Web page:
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Recent Tasting Notes
Dry – Standard bittersweet ripe notes, some starch, faint earthy and sweet.
Wet – Sweet, fruity complexity (dark dried fruits), faint cocoa/chocolate hints, citrus?, thickness.
Liquor – Burgundy to a reddish-brown. mellow fragrance.
Initial steeps were all sweet and smooth with a noticeable thickness and developing some dark dried fruit notes of dates and sometimes berries? with a caramel or better yet molasses finish to it. As you continued to steep the following steeps had more bittersweet-ness to them, but maintained the character from the first steep.
Around 4-6 some changes developed and I had to adjust the steep times being a bit more conscious on the color and smell of the steep, longevity issues. The steeps here are still very smooth, but wear less thickness and the fruity notes are more active. The notes remind me of dates, molasses and perhaps a Chinese dried persimmon.
Late steeps were from the 6th to a 8th and a very forced 9th steep. The notes are still here, though they are faded and is already lacking some thickness. Still very good steeps with some camphor being detected (was there before but the thickness mellowed it a bit).
A very good and simple ripe, the longevity is a bit… inconsistent, specially considering that the description says 25 infusions…. It also depends a lot on which portion of the cake you are steeping from. The middle get just a rougher with more sticks here and there, which honestly isn’t bad I felt like the middle lacks the thickness, but it has some more bitter notes that at some points may trick you into think ‘cocoa notes’.
Flavors: Dark Bittersweet, Dried Fruit, Molasses, Sweet, Thick
Dry – Woody bitterness with some decayed wood and hints of smoke, hidden sweetness in the back, raisins.
Wet – Woody tobacco bitterness with tart/unripe fruit bitter-sweetness, some smoke and some richer notes: raisins? and a fruity floral back.
Liquor – Amber with a good balance of sweet and bitter notes, in a very traditional way.
At first taste is straight forward Sweet up front and then immediately transitions to the bitter-decayed-wood(aged sheng) side of things. What I love about it is that withing its range of ‘harshness’ it becomes somewhat thick and smooth in a sort of oily way when it travels through your tongue and slowly develops astringency after it washes down.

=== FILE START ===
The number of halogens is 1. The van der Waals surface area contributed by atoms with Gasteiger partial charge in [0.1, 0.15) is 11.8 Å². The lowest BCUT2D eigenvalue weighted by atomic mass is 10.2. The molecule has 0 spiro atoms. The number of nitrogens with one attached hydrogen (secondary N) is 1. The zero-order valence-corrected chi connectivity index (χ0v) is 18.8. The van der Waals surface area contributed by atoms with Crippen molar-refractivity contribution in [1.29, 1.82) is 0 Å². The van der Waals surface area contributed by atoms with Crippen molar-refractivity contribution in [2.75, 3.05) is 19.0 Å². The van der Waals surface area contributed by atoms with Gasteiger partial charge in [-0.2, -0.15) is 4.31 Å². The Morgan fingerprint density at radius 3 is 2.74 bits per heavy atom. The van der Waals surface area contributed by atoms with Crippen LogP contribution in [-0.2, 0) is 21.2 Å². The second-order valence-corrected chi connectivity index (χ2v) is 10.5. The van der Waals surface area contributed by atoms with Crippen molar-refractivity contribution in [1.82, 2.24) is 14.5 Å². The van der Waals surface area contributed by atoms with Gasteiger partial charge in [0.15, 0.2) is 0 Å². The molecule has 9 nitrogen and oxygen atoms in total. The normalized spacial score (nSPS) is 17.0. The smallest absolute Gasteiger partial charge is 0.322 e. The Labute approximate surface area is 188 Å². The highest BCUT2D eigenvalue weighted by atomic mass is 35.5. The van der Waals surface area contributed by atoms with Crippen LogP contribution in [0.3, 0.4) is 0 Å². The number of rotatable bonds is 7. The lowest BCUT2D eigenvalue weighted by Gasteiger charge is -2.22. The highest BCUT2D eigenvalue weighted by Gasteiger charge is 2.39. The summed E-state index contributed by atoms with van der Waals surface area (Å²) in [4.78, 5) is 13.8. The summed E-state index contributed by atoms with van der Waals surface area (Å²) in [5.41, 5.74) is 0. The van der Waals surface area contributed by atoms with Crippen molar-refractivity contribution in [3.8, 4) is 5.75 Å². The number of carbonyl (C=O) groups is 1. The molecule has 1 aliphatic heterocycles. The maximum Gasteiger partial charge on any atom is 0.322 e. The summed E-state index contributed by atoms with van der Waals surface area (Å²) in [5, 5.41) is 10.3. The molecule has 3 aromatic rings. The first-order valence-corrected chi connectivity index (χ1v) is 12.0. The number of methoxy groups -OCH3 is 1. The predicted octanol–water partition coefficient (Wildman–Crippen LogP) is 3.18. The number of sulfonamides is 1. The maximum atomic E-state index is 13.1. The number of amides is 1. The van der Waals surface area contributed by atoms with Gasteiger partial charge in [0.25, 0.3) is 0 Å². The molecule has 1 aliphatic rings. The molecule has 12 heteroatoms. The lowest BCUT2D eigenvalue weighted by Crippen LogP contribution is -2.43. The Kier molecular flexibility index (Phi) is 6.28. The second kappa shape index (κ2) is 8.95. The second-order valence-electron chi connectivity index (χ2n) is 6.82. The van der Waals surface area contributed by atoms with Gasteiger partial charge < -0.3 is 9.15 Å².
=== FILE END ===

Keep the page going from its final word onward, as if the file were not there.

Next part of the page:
In later steeps the liquor guests smoother and the thickness lingers a bit longer in the tongue and the astringency only appear a few seconds after the liquor has washed away with some herbaceous notes. The huigan continues to be sweet and obviously floral with some herbaceous/hay notes.
This is the type of tea that if you like strong traditional notes it will satisfy your craves of traditional taste, but end up in a pleasant lingering sweetness that lodges in the throat with hints of floral notes due to the very dry storage(not badly done).
This tea is very good, it has some age to it, but it also hold some edge due to the dry storage. The floral and honey notes linger in the mouth with vibrant energy even though the initial taste has some age. This is a great tea if you are looking for something that will age a lot more and retain some of the floral/honey traits and may easily become a favorite if you want those traits.
On the other hand, 1999 is an age where you expect a lot of richer and ‘darker’ notes in your tea. I was expecting to get the sweet woody-tart notes that remind me of raisins and dates and even some of those molasses/lightly-burnt sugar notes, but they are not here. So if you are looking for those traits you will most likely dislike this one. Recommend a try though.
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Flavors: Bitter, Floral, Hay, Honey, Wood
It is ‘Meh’ for me. That’s half the reason I brought it to work. It has a deep amber liquor and it has mellow sweetness and mellow floral, to me it seems flat, nothing worth paying too much attention to.
It is at $14 for 200gm, but as I said it is rather flat and tastes a bit more aged than it should, nothing off just possibly wetter storage(aged taste, not musty) on the overall scent and taste; tastes older than 2009 or maybe it is because is made from plantation and it may still be weak in Wu Liang notes.
Flavors: Floral, Sweet
This very rich Langhe mini is called “Chen Xiang,” meaning tangerine flavored. I can’t tell. What I can notice, however, is that it is a solid quality pu-er, very rich tasting that takes about 40oz of water to be become cashed. The cha-qi is in the 7 range, on a scale to 10.
This mini has a certain fullness that isn’t usually the case with minis. It’s an excellent product for those seeking to expand their pu-er repertoire, despite the absence of any tangerine flavor. Feels really good going down, especially on chilly days.
Minis often are less about the fine tasting experience as they are about getting oneself the power of pu-er. Such is the case with this mini, but among my collection this one stands out for its funk factor.
Now don’t get it twisted, I’m not talking about rank fishiness. I’ve landed at least one of those too. No, this has something to do with a certain intentionality, a boldness by the maker to have the fermentation find clear expression.
This pu-er brews rich and thick. Cha-qi is about a 6.5. Has an exceptional ability to calm the liver.